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Siri, for iOS, is already famous for allowing Apple device users to speak commands into their phone. But Siri’s functionality is currently limited; it’s not as though she can be used to operate every app on your phone.

Nuance, the company whose voice recognition software actually powers Siri, also seems to be positioning itself as something of a competitor to her (or perhaps, more accurately, as a teammate). Nuance is introducing a virtual personal assistant of its own that can live within any app, particularly corporate mobile apps. Nuance’s assistant is named Nina (since all digital personal assistants are apparently women with disyllabic names), and she sounds a whole lot like Siri. Here, take a look.

That’s pretty impressive. But what makes Nina most useful, in my opinion, is the way that she seems to have access to multiple apps at once. She can check your banking statement, pay your Comcast bill, and tell you the deductible on your mortgage all from within a single app? It’s a little unclear if this something Nina can do now, or whether it’s a vision of the future. AllThingsD went hands-on but appears to have only sampled a demonstration banking app. Currently USAA, the financial services company, is on board to use Nina, and there are hopes that plenty of other industries–travel, insurance, retail–will soon follow suit.

For the first time I begin to see a real appeal in a digital personal assistant, if it can essentially allow me to do all my banking and bills-paying while I’m walking somewhere in a hurry, say. My suspicion, though, is that it would still be faster for me to perform these operations on a laptop–unless Nina does indeed acquire the ability to toggle rapidly between apps and have a birds-eye view of all your finances at once.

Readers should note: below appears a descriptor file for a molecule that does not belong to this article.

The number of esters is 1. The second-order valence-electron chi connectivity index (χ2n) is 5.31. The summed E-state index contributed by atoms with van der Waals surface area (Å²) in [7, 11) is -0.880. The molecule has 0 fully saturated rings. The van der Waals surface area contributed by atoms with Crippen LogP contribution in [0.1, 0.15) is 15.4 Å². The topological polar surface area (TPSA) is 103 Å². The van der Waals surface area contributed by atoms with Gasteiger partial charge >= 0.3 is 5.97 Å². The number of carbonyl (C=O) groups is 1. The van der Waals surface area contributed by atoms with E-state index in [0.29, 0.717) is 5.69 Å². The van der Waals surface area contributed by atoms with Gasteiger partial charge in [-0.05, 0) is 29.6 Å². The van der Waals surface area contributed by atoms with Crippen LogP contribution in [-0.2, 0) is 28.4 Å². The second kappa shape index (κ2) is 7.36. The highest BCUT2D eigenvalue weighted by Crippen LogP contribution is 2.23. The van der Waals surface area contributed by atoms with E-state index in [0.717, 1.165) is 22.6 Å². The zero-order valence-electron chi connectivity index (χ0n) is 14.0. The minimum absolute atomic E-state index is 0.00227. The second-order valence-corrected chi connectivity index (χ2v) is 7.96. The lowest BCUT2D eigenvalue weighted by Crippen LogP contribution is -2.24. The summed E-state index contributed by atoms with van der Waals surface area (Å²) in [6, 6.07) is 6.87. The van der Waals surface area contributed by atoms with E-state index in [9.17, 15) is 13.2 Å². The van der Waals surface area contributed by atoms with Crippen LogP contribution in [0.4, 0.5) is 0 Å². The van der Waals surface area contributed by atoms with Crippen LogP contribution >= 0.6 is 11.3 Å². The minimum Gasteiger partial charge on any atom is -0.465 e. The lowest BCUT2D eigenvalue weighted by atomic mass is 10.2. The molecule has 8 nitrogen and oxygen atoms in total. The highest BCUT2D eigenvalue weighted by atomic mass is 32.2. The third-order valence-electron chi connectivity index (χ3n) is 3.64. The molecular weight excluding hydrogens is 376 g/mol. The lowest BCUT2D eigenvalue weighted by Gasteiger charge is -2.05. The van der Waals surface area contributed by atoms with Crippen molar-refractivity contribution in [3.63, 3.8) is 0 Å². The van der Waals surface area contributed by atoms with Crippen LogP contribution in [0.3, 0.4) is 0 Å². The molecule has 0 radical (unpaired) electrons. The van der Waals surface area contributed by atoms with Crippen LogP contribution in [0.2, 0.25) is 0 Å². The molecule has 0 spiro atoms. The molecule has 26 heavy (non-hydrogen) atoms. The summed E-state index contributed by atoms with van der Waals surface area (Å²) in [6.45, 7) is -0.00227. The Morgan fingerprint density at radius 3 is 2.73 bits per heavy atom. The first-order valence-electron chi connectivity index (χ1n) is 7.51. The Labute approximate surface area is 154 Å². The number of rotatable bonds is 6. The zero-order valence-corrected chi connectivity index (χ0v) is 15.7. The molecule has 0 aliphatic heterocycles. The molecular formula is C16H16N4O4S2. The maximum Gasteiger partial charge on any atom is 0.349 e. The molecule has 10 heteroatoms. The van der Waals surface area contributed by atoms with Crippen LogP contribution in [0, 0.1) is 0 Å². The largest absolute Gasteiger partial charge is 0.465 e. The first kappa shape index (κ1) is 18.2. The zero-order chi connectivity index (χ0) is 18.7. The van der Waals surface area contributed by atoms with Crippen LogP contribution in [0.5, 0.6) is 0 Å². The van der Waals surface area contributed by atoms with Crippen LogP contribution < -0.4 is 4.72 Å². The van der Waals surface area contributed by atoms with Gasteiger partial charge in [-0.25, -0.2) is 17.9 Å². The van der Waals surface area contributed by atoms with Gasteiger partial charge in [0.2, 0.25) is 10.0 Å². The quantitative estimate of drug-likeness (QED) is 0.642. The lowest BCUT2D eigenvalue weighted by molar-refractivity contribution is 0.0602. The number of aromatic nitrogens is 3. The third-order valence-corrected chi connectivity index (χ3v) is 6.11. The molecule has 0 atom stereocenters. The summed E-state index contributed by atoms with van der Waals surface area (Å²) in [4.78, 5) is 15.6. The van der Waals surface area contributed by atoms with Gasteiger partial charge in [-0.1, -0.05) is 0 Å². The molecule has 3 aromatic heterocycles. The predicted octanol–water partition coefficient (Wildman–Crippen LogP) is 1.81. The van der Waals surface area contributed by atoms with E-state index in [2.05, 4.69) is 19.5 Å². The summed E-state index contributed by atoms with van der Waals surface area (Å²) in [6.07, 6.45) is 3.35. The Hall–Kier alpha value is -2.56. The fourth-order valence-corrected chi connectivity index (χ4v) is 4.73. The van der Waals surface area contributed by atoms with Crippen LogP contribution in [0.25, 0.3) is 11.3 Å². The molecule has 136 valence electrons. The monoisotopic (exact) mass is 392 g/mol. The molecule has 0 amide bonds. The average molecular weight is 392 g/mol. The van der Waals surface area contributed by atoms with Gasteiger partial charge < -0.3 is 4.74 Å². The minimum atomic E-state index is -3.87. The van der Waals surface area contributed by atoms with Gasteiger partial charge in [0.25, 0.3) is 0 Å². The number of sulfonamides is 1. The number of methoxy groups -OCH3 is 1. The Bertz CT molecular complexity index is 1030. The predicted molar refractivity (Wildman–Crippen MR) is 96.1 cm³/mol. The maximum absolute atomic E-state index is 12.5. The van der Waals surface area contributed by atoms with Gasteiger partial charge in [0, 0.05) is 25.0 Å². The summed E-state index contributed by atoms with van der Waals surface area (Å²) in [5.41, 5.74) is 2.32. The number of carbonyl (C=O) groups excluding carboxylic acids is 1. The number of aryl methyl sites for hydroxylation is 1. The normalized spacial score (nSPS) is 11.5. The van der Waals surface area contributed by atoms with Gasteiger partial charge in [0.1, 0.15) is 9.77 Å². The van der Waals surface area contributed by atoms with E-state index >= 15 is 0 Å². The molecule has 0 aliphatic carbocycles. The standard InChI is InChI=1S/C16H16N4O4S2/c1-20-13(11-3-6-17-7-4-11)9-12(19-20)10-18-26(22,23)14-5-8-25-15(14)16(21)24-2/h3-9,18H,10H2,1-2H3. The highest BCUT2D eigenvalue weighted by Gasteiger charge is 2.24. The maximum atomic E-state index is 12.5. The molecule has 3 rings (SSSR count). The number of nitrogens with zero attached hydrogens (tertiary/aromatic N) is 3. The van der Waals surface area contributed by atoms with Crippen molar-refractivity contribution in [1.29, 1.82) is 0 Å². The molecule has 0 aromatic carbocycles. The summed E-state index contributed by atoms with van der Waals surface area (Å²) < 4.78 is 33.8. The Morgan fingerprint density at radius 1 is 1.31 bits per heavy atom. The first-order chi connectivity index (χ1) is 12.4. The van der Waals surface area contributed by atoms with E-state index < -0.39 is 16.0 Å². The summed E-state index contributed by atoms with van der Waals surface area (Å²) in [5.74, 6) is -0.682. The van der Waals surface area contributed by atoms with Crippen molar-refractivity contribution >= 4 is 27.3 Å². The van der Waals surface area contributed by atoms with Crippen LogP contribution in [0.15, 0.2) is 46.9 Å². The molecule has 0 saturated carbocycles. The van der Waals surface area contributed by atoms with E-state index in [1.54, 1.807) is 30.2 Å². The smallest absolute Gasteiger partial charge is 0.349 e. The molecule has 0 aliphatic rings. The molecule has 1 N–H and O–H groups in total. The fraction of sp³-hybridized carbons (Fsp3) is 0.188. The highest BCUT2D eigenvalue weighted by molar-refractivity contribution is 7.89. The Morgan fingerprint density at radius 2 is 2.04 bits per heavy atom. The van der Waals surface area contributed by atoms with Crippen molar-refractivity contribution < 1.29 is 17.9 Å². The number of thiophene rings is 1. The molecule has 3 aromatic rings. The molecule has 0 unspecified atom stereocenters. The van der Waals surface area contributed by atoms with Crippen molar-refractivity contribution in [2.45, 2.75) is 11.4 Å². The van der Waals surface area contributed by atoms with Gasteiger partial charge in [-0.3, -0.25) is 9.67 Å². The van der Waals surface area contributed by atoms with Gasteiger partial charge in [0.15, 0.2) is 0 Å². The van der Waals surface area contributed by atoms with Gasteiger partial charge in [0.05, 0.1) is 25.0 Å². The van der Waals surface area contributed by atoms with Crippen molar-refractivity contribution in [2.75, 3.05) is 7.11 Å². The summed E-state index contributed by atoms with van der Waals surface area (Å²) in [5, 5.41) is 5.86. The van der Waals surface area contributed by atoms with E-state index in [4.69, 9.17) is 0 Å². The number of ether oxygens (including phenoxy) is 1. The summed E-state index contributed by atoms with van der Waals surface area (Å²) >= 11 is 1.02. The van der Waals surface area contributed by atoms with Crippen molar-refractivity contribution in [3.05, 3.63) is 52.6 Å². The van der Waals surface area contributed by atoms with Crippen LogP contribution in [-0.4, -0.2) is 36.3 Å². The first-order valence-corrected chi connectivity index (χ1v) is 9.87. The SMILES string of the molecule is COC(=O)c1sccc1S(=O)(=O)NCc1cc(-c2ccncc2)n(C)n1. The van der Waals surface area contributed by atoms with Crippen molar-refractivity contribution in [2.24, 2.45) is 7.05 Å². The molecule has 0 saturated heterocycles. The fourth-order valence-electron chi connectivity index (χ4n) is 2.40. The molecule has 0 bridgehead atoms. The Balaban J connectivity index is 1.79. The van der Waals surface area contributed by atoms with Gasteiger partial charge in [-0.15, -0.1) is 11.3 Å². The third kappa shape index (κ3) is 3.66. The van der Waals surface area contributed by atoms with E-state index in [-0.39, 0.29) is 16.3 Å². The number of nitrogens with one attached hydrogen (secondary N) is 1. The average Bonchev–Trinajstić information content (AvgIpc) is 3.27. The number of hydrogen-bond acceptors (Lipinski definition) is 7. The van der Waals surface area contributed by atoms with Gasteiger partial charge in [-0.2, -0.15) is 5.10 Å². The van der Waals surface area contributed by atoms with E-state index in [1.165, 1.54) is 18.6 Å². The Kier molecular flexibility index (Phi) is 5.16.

I know what you’re thinking: is it really safe to cede such sensitive operations to a voice recognition app? What if someone swipes your phone and tells Nina to transfer all your funds to their bank account? Nuance is one step ahead of you. Their technology has advanced far enough to be able to identify the unique properties of your voice, per Gizmodo. When the folks at AllThingsD passed the banking app around the room, only the person who had initiated the app was able to give commands.

But hasn’t anyone at Nuance seen the movie “Sneakers”? For those who remember the 1992 flick, they know that all it takes is a few drinks with a crafty spy to unravel the tightest voice-based security. Fortunately, that scenario isn’t likely to befall many of us in the consumer market.

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